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Spike In Police Shootings Shows Need For 'Laquan's Law,' Activists Say

By Joe Ward | November 28, 2016 2:16pm
 Activists visit the office of Rep. Elgie Sims (D-Chicago) to demand passage of the
Activists visit the office of Rep. Elgie Sims (D-Chicago) to demand passage of the "Laquan Law" that would give voters the ability to recall elected officials.
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DNAinfo/Joe Ward

CHATHAM — After five people were fatally shot by police this month, activists say a state bill named after one of the most high profile police shooting victims is needed more than ever.

Activists are seeking the passage of "Laquan's Law," a law that would allow citizens to recall an elected official through a special election. The law, named after 17-year-old Laquan McDonald, would help hold accountable the officials who have failed to protect against police shootings, the activists say. 

"It's important this legislation pass," said William Calloway, the activist who helped author the bill. "It's important to the legacy of Laquan McDonald that it pass."

McDonald was 17 when he was shot 16 times and killed by a Chicago Police officer on Oct. 20, 2014. It took until Nov. 24, 2015, for the city to release video showing the officer, Jason Van Dyke, shooting McDonald. Van Dyke was charged with murder just hours before the video was released.

Calloway and sponsor Rep. Kenneth Dunkin announced the bill on the second anniversary of McDonald's death in October. (Dunkin was defeated in the primary in his re-election bid.)

Five people have been killed by police this month, including four people killed within the last 10 days, Chicago Police have said.

At least three of those victims had either shot at police or were seen by officers shooting others, police said. In one case, a police sergeant shot and killed 19-year-old Kajuan Raye who appeared to be unarmed and was allegedly running away when he was shot. The activists are asking for the state's attorney's office to open a criminal investigation into Raye's death.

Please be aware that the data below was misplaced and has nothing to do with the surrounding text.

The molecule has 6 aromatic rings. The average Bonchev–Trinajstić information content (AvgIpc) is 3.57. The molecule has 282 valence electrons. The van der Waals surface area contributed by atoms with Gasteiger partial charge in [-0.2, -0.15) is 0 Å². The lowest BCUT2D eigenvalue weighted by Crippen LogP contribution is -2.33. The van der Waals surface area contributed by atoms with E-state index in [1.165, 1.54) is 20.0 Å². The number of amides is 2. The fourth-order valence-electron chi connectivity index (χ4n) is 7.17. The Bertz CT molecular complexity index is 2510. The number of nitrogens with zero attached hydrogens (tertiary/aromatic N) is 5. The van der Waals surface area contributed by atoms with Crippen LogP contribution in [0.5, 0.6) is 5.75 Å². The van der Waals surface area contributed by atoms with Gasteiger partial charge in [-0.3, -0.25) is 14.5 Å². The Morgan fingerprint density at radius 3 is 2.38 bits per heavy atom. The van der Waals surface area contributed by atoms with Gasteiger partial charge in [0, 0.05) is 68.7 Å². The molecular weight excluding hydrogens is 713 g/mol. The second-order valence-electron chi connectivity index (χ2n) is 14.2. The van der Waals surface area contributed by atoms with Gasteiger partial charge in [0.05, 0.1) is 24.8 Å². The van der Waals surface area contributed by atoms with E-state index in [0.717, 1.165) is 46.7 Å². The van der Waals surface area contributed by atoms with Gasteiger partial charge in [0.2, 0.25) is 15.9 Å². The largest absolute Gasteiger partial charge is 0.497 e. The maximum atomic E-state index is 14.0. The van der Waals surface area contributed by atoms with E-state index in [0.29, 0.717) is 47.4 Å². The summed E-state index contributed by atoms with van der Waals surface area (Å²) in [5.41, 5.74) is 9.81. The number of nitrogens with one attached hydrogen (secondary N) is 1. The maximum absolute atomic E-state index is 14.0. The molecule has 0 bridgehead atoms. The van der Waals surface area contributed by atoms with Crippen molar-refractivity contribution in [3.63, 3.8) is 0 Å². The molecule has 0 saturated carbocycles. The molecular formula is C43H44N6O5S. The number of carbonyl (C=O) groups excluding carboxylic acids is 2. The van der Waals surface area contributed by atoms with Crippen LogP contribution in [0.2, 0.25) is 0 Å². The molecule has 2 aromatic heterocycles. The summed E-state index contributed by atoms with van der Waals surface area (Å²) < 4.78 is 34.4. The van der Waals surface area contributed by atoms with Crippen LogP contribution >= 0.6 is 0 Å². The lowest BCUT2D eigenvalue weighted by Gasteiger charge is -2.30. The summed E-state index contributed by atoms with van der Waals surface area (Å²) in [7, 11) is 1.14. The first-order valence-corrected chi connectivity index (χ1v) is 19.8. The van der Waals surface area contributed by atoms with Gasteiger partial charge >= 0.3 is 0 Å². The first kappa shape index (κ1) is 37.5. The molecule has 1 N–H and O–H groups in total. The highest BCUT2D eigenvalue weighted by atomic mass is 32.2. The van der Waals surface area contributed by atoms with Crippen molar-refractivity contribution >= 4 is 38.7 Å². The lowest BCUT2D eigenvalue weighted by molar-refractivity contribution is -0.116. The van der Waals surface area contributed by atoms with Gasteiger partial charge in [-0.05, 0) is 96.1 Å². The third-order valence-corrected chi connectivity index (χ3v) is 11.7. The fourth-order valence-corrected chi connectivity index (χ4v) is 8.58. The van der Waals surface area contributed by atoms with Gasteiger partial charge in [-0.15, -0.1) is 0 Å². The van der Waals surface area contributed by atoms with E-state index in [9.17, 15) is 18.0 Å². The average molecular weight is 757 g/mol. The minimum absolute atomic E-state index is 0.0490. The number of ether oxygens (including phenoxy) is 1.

The recent shootings show politicians have been ineffective in changing the police department's practices, or worse, don't have the desire to reform the department, Calloway said.

"We have a long way to go," Calloway said at a press conference outside a South Side state representatives office Monday. "The Justice Department is here and the shooting is still going on. We need the power to hold officers and politicians accountable."

Calloway said politicians should also be held accountable for failing to stop neighborhood shootings, which makes up the majority of the city's spiking gun violence. He said he knew a 19-year-old football star killed last week on the West Side.

"It shows the lack of resources. There's so much we need," Calloway said. "We have to have accountability for elected officials."

While activists say police need more oversight, the Chicago Tribune reported over the weekend that a spotlight on officer conduct has destroyed morale and led to a massive decrease in arrests.

"There's much more scrutiny, there's much more second-guessing," one sergeant told the Tribune. "It's almost like we're the bad guys."

A public hearing of Laquan's Law will be held in Springfield Tuesday. The activists were asking Rep. Algie Sims (D-Chicago) to bring the bill for a vote in the Judiciary Committee.

The bill would amend current laws so the city's mayor, aldermen and the Cook County state's attorney could be recalled through a special election.

Organizers would be able to set up a petition to recall the mayor and aldermen, and if the number of signatures they received was equal to or greater than 10 percent of the total votes in the last mayoral election, a recall special election would be held.

Just 5 percent of the total votes in the last election for state's attorney would be needed for a recall special election for that post.

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